Cocaine Is Bad For Environment, Says Environmentalist Who Clearly Doesn’t Know How to Have Fun

We can all generally agree that cocaine has its hiccups. But can we agree on the reason? Some say it leads to addiction, poverty, and eventually rock bottom. Others argue it creates a dung-rich mulch for criminal enterprise to flourish in. We maintain it leads to the unprovoked word vomiting of sad childhood memories in the cramped corners of random bathrooms filled with strangers. But according to environmentalists, the real darkness that taints the snow of the gods is its impact on the environment.

Colombia, home to the world’s largest rainforest national park, is also home to the world’s largest coca fields. Once synonymous with coffee thanks to the character Juan Valdez, Colombia went all-in on illegal stimulants in the ’90s and quickly ballooned its cocaine production from 14 percent of the global supply to 80 percent by the early aughts. In the process, rainforests were chopped down to make space for cocaine fields. (Now sitting at over half a million acres.)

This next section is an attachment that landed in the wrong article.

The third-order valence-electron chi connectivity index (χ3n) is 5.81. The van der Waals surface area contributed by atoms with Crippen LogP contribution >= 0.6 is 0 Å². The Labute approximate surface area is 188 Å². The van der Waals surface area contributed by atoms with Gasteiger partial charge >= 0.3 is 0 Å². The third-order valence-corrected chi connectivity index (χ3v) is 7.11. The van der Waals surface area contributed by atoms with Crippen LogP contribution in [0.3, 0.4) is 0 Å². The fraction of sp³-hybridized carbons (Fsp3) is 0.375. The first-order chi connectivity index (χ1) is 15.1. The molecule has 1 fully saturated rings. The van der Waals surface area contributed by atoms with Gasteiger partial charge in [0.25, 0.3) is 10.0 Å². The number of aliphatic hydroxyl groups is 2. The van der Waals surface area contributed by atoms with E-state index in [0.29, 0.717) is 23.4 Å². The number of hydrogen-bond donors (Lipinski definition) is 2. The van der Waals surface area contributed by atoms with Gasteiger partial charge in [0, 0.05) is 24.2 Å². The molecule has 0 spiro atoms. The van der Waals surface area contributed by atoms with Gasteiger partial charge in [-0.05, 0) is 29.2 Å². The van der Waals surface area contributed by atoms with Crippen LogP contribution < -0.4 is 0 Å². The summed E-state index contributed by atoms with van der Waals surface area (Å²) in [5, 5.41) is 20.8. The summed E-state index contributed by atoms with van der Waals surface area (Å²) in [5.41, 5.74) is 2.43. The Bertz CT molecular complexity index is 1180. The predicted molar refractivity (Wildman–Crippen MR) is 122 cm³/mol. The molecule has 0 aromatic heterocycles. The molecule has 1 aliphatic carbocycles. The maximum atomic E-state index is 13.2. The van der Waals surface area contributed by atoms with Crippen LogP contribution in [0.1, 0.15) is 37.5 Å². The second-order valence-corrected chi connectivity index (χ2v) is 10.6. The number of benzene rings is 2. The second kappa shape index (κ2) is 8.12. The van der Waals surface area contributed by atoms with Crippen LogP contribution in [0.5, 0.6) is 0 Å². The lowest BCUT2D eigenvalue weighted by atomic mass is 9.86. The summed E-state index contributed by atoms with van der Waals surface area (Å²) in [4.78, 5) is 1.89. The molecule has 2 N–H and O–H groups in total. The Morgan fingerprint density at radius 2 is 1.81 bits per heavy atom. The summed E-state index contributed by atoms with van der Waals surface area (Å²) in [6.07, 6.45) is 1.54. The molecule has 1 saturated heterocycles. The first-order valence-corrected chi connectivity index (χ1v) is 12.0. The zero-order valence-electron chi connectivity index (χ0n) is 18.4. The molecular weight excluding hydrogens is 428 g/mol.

Not only that, the gasoline and chemicals used to transform coca leaves into pure blow result in toxic runoff that seeps into the land and rivers. Turns out snorting a bag of coke and staying up all night to drink way too many beers has a downside. It’s a nasty business, and environmentalists who’ve taken note are paying with their lives to defend the land they love.

Thankfully, Colombia’s top officials have a solution. President Iván Duque wants to keep the party going by investing in cannabis. (High five.)  With export restrictions finally easing, legal pot is poised to leapfrog the illegal drug trade by turning Colombia’s perfect grow-climate into an above-board party supply powerhouse. Step aside Juan Valdez, it’s time to let your sister Marijuana have a turn.

Cover Photo: ajr_images (Getty Images)


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